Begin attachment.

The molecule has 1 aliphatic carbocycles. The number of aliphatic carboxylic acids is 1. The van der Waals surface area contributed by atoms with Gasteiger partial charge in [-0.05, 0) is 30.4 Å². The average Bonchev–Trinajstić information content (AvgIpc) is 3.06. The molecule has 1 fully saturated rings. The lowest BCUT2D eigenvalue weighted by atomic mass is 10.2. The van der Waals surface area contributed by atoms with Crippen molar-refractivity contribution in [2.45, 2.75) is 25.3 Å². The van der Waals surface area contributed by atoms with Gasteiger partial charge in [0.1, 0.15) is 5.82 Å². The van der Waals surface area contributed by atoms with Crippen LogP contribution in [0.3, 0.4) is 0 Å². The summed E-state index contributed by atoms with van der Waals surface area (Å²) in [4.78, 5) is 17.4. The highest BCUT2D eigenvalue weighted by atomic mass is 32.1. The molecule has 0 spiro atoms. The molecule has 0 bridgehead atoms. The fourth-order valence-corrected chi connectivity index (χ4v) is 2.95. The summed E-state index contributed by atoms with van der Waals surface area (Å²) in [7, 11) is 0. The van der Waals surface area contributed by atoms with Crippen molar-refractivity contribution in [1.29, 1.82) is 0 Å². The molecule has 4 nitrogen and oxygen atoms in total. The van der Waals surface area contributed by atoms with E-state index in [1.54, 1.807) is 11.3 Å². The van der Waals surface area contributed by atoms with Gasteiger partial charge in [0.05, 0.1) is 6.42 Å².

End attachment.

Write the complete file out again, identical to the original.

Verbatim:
The molecule has 1 aliphatic carbocycles. The number of aliphatic carboxylic acids is 1. The van der Waals surface area contributed by atoms with Gasteiger partial charge in [-0.05, 0) is 30.4 Å². The average Bonchev–Trinajstić information content (AvgIpc) is 3.06. The molecule has 1 fully saturated rings. The lowest BCUT2D eigenvalue weighted by atomic mass is 10.2. The van der Waals surface area contributed by atoms with Crippen molar-refractivity contribution in [2.45, 2.75) is 25.3 Å². The van der Waals surface area contributed by atoms with Gasteiger partial charge in [0.1, 0.15) is 5.82 Å². The van der Waals surface area contributed by atoms with Crippen LogP contribution in [0.3, 0.4) is 0 Å². The summed E-state index contributed by atoms with van der Waals surface area (Å²) in [4.78, 5) is 17.4. The highest BCUT2D eigenvalue weighted by atomic mass is 32.1. The molecule has 0 spiro atoms. The molecule has 0 bridgehead atoms. The fourth-order valence-corrected chi connectivity index (χ4v) is 2.95. The summed E-state index contributed by atoms with van der Waals surface area (Å²) in [7, 11) is 0. The van der Waals surface area contributed by atoms with Crippen molar-refractivity contribution in [1.29, 1.82) is 0 Å². The molecule has 4 nitrogen and oxygen atoms in total. The van der Waals surface area contributed by atoms with E-state index in [1.54, 1.807) is 11.3 Å². The van der Waals surface area contributed by atoms with Gasteiger partial charge in [0.05, 0.1) is 6.42 Å².